Oh, Sinatra. You’re oh-so-very dear to me. You made it so easy for me to write my first web apps. All I had to do was write a couple routes and throw together a few HTML-like files and I had a web app. I used pattern matching to reduce the web-facing code for Capital Punishment from ~500 lines of code to <100 lines of code. You are perfect for writing small-time web applications.
But what about large web applications? What about a web app that has normal users and admin users, makes lots of database reads and writes (my previous apps only did reads from a user-facing perspective), and has to be able to show the history of everything, forever, to the authorized users who request it?
You see, Sinatra is kind of an MVC framework, but not exactly. In Sinatra, you have Views (your HTML inter-mixed with Ruby code in your desired DSL) and you have Controllers (each of your routes). When a database is involved, you can use something like ActiveRecord or Mongoid or DataMapper and you have yourself Models.
So every route is kind of a Controller. Every. Route. In Capital Punishment, there were once 8 routes (there are now 7). In the project I’ve been working on recently, there are currently 56 routes. 56 routes in the language described above means I kind of have 56 controllers.
That’s been pretty overwhelming, especially since the traditional way of creating routes in Sinatra is to shove them all in the same file. There are a few ways I could think of to address this. The way we chose six months ago (for better or worse) was found on StackOverflow, and involves creating a bunch of different files where you shove all related routes. So you get this situation:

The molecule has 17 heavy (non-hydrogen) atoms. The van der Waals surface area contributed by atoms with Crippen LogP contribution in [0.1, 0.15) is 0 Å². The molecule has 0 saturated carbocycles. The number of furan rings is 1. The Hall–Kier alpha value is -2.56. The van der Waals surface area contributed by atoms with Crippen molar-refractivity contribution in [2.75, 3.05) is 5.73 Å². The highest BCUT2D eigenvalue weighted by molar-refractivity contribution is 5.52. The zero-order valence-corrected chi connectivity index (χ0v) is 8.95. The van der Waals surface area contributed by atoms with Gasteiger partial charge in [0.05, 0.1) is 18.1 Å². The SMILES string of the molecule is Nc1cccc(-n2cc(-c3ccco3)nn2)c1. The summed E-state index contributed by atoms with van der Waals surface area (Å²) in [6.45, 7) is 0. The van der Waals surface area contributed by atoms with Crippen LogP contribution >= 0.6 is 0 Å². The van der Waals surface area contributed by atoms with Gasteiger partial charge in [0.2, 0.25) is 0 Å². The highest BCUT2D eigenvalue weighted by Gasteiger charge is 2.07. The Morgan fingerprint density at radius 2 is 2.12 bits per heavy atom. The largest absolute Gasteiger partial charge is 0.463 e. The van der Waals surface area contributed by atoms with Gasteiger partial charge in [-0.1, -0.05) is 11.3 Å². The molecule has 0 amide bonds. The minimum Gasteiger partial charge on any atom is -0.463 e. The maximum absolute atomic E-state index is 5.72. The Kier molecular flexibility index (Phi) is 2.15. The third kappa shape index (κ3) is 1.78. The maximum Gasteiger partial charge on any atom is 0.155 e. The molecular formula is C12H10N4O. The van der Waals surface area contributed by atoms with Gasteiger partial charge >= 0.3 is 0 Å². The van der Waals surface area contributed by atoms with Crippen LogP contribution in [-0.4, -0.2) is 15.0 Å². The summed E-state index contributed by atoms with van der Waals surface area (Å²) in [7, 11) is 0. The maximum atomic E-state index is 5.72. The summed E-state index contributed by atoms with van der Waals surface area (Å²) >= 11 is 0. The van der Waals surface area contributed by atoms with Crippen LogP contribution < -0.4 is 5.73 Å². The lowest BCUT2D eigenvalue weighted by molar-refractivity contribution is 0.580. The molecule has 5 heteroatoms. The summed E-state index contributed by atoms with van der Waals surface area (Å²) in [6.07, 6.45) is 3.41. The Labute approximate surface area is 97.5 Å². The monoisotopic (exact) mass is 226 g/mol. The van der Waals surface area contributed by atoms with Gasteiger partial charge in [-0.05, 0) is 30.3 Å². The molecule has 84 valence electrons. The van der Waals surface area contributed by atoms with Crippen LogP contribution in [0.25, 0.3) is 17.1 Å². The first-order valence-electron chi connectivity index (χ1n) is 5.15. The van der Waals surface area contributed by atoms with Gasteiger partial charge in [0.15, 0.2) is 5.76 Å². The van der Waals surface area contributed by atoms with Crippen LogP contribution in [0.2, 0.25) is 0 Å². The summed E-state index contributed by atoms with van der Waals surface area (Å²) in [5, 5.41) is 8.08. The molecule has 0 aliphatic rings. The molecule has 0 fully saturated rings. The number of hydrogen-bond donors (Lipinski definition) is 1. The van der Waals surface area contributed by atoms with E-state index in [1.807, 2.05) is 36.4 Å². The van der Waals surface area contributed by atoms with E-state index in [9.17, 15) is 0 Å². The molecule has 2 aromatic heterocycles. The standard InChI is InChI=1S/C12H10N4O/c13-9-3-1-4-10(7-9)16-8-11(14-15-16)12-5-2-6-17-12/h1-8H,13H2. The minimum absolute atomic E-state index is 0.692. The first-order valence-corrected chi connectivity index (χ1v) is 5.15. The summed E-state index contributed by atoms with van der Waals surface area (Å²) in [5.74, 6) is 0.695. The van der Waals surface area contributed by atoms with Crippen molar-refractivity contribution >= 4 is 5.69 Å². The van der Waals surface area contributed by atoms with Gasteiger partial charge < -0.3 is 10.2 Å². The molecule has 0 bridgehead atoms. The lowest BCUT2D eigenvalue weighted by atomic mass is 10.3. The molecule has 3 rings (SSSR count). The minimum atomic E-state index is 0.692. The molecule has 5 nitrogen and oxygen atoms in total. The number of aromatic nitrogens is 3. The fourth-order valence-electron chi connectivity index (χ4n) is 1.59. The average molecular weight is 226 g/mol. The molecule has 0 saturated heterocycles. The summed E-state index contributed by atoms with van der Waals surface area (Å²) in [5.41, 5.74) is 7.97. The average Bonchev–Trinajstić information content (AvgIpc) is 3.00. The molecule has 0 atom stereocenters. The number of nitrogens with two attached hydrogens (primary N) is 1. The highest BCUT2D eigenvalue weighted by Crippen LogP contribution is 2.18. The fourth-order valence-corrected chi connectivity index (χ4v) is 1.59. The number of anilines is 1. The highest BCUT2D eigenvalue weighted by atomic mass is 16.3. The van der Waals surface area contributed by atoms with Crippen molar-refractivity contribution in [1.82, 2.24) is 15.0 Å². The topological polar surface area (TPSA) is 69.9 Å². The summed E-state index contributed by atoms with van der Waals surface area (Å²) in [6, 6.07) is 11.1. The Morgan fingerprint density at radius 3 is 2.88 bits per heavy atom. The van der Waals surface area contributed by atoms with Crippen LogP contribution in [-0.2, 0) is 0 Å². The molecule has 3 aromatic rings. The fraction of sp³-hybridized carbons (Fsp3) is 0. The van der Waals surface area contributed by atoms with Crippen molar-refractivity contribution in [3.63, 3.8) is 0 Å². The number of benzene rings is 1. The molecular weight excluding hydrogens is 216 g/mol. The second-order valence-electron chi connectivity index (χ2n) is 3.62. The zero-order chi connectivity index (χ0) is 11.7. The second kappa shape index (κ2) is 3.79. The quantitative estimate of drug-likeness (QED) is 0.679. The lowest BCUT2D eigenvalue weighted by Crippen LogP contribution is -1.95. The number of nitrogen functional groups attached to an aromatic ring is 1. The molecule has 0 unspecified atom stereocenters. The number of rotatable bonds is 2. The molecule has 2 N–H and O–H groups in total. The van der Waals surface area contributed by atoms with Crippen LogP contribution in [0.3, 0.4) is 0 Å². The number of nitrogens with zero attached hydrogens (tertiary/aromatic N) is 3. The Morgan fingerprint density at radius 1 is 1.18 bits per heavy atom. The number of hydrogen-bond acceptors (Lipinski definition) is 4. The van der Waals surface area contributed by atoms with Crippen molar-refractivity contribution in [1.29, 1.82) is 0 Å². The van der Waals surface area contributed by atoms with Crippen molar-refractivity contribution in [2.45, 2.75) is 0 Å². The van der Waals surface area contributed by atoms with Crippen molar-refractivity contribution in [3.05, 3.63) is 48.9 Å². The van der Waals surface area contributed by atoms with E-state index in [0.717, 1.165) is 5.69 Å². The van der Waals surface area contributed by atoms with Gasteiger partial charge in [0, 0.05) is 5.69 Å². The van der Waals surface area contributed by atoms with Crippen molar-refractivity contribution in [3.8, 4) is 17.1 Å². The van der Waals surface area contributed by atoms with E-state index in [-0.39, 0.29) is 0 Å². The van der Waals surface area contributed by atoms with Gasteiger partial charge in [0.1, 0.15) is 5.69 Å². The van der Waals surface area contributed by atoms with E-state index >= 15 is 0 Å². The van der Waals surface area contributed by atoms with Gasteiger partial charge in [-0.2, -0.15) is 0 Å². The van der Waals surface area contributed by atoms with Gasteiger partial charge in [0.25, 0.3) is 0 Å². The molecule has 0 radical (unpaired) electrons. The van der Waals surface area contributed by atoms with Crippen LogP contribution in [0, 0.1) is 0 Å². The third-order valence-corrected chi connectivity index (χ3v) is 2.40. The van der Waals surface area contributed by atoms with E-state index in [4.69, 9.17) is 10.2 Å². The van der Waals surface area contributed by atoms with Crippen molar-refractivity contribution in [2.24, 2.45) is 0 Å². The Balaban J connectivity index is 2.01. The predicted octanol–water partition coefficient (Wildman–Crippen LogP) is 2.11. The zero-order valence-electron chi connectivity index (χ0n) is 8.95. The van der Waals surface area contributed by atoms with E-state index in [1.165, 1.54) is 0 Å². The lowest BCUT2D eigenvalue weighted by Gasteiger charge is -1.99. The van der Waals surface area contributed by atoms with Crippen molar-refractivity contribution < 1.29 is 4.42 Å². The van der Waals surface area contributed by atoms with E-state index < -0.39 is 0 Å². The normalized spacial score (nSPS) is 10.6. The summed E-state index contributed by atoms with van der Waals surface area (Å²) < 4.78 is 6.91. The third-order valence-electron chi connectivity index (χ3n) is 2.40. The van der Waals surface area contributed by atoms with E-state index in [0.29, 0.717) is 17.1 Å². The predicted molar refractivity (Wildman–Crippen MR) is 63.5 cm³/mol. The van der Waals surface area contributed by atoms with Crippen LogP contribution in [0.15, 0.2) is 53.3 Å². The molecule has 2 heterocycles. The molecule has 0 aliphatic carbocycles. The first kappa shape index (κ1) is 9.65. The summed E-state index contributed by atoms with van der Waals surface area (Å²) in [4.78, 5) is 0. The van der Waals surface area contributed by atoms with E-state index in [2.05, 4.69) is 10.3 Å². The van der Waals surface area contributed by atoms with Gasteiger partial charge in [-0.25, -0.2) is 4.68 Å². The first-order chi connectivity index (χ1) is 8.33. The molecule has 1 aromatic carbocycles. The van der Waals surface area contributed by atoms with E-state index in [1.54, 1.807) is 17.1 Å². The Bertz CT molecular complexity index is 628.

1 2 3 4 5 6 7 8 9 10 11 12 13 14
1 2 3 4 5 6
And so on and so forth. This works fine for a while, but we’ve ended up with 13 “controller” files, many of which are not trivial. This also makes the App class quite large since its controllers handle most of the logic for the app. This also doesn’t enforce any kind of URL-naming logic, so if a developer is working hard (s)he may create both
user_info_reports without realizing the inconsistency (s)he just injected into the system.
In hindsight, this method is not perfect. I think that the Rails method of individual controllers is significantly better for large apps. Some people have been using other methods for trying to make Sinatra more MVC, such as sinatra-mvc. To be frank, sinatra-mvc pretty much does the same thing we’ve done, but with more structure.
I think what I’ve learned is that you should use a tool for its intended purpose. Sinatra was written to quickly create web apps in Ruby with minimal effort. Once you have more than 10-15 routes, you should reconsider whether your app can still be called “minimal effort.” Sinatra may fly you to the moon, but you’re unlikely to see what spring is like on Jupiter or Mars.